Are we really a Green Campus? Examining our eco-friendliness
By Jade Belzberg
I may hail from a town whose college students walk to class in bare feet and the preferred weekend activity of choice is dumpster diving, but that’s not to say I’m as environmentally conscious as I should be.
I drive to class each day, and sometimes I take the tram to the top of campus. Occasionally, I’ll order a drink to go at Aroma’s, only to throw out the plastic cup when I finish the tea fifteen minutes later. Heck, I even shower every day. Then again, it’s probably best that I do.
I’ve noticed that it isn’t just me that’s not that green. USD isn’t as green as they proclaim to be, either. Plastic water bottles are brought to classes and thrown into the trash an hour later; paper napkins are taken by the handful at the SLP; even uneaten food is needlessly thrown away, so fortunately we have our BioHiTech Food Digester that transforms 3,200 pounds of food waste into water each week.
Sure, the Office of Sustainability is responsible for diverting a huge amount of our waste away from landfills, (that $6.00 kombucha from Tu Mercado will be recycled, thanks to the placement of recycling bins around the school) and true, a student-run electronic waste center is now open for both the USD and local community.
They’ll take your suddenly outdated phone, laptop, or any other unfashionable gizmo – but what are we doing? Aren’t the USD community, faculty, students – heck, even alumni – responsible, too? Mother Earth News published an article last summer, entitled “The 10 Greenest College Campuses.” While the schools themselves are leading projects like LEED (Leadership in Energy and Environmental Design) certification, solar power, and farm-to-dining-hall menus, many are located in communities that have a strong record as environmentally-minded cities: Davis, San Francisco, Seattle and Santa Cruz are only a few of the mentioned areas. But what do they have in common, if anything?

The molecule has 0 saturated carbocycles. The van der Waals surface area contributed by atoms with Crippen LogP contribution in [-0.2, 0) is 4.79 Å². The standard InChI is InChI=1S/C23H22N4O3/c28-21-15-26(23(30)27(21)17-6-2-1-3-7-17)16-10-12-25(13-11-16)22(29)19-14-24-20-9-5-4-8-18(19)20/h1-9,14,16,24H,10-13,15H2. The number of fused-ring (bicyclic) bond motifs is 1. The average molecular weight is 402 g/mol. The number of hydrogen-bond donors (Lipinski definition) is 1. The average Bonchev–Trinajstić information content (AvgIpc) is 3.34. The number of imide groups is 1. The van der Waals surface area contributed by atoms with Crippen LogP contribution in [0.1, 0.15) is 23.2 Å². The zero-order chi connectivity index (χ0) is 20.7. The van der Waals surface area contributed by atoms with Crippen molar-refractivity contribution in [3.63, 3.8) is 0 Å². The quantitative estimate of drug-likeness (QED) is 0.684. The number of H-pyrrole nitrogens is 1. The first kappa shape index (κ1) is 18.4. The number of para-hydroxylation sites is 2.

Growing up near Seattle, I can attest to the prime location for water or land-based activities. A thriving local foods movement is ingrained into its attractions, such as Pike Place Market. Santa Cruz, too, is well known for its clean beaches and bountiful bike trails.
And yet San Diego has all of this and more.
We have stunning beaches, year-round farmers’ markets and despite our proximity to desert, greenery in the form of Balboa Park.
USD clearly has all the tools to become a green campus, but is lacking the initiative from students and faculty to use them. With the San Diego community and its beach town landscape, we should be more hard-pressed to transform our campus into being more energy and waste efficient.
I’m going to just say it: USD isn’t green. In fact, it’s blue, and that’s downright depressing. Why is the Torero Store still selling plastic water bottles? Where are our low flush toilets? Why aren’t we growing more fruits and vegetables instead of sculpting immaculate lawns?
Maybe USD will take this tirade to note; maybe plastic water bottles will be banned from campus; maybe I’m just a grouchy hippie, but it’s worth a shot.